One of my favourites was Sharlene Nielsen of Front Door Stories interpretation of Frederick Horsman Varley’s “View From The Artist’s Bedroom Window, Jericho Beach”.
I also loved the interpretation by Heather Page of Academy Florist of “Portrait of a Lady” by Sir Henry Raeburn. Sir Henry Raeburn was the portrait painter to King George VI in Scotland. He was known for his skill and over a span of 50 years he completed more than 1000 portraits while working from life with no preliminary sketches.
Heather said she took her inspiration from the feeling and mood of the painting as well as the colours of the woman sitting.”It was the blush in her cheeks, the deep colour of her cloak. I really do like portraits from that era, they’re in a more traditional style.” She used ranunculius, tulips, peonies, garden roses and camelia greenery in the arrangement.
The real masterpiece is found in the Eckhardt Hall on the main floor where Wanda Koop’s new show was previously hanging. If you look toward the back wall you’ll forget you’re at the WAG.
A three dimensional floral installation named “Spring Tide” that portrays an idyllic Canadian country landscape in springtime takes up the whole back wall. It is five metres tall by 13 metres wide and contains 20,000 stems. Chapple designed it and it was then brought to life by 30 local florists working together in her eight hour master class on Thursday.
Before they could even start to add the flowers it took a crew eleven hours to build the supporting structure and then the whole thing had to be prepped with moss.
Gloria Sawatsky of Beyond Flowers was one of the florists who worked on it. “It was an amazing experience. It was so nice to work together as a group.”
She added, “We don’t have enough events that bring florists together and we need more.” She described the flowers and shrubs that compose the installation. “The mountains are made of curly willow, pussy willow and Spanish moss and the snow covering them is white carnations.” She added, “Blue delphiniums make up the river.”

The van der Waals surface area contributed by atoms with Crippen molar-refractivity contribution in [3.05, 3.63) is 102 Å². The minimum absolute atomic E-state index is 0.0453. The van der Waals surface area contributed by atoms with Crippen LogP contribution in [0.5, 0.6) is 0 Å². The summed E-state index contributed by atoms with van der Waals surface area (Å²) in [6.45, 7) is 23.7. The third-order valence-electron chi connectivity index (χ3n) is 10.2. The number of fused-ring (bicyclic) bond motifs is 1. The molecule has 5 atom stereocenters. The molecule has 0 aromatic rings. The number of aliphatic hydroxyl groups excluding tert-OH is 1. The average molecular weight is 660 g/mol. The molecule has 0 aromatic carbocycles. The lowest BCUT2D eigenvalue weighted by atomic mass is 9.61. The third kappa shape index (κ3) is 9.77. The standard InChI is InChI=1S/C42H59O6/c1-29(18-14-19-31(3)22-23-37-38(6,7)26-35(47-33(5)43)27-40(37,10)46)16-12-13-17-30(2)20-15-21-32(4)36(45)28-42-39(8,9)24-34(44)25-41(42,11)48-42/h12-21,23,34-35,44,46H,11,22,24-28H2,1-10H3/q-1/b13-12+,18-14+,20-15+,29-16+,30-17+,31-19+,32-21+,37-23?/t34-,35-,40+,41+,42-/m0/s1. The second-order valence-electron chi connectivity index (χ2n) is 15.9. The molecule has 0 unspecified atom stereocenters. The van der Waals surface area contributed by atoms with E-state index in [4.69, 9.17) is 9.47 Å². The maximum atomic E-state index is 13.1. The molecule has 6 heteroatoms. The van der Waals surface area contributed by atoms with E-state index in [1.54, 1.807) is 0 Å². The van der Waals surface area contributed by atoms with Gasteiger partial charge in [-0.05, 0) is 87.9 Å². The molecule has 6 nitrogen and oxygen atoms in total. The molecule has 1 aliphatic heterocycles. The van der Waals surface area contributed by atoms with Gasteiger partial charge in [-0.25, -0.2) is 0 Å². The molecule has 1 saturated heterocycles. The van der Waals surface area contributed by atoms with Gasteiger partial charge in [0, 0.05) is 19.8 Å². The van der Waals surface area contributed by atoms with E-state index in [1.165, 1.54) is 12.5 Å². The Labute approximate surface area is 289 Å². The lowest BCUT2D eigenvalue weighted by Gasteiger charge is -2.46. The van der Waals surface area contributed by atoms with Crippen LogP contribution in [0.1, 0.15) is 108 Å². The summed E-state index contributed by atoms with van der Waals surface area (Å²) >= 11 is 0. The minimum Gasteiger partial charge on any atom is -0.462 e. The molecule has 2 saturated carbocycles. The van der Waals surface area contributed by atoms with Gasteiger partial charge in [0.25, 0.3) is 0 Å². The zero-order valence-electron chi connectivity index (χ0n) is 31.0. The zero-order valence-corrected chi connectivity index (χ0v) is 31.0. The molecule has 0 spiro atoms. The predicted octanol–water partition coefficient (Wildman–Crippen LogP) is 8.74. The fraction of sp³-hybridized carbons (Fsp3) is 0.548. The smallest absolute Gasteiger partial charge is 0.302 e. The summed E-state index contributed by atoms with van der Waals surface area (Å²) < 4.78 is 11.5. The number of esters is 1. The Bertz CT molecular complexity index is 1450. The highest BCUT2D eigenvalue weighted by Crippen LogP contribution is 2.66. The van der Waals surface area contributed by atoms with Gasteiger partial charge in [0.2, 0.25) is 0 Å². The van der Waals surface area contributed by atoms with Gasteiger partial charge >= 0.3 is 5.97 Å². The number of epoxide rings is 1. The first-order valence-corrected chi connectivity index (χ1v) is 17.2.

I asked her about the spectacular blooming cherry tree to the side of the installation. “That looks so full because it’s had curly willow, birch and pink hyacinths attached to it.” Any other flowers? “We also used crocuses, more pink hyacinths and daffodils.”
It’s stunning and the WAG has put tables up in the foyer if you want to sit and look at it for a while and imagine it’s spring and you’re in the countryside. You may even want to get a cup of coffee at the pop-up café on the main floor and drink it there.
There’s also a large pop-up fresh flower shop in Eckhardt Hall selling all things floral. They have flower arrangements as well as single stems and local artisans have made pretty pottery vases that are for sale. There’s pottery, floral glass art and books on floral arranging – even a stall selling chocolate. Visit Art In Bloom on at the WAG all weekend and pick up some beautiful blooms to take home.
None of the flowers and greenery used in this event will be thrown away as Floral Philanthropy will pickup and re-purpose any flowers and shrubs that are still usable from the installation after the event and the floral interpreters can also choose to donate their flower arrangements to the organization.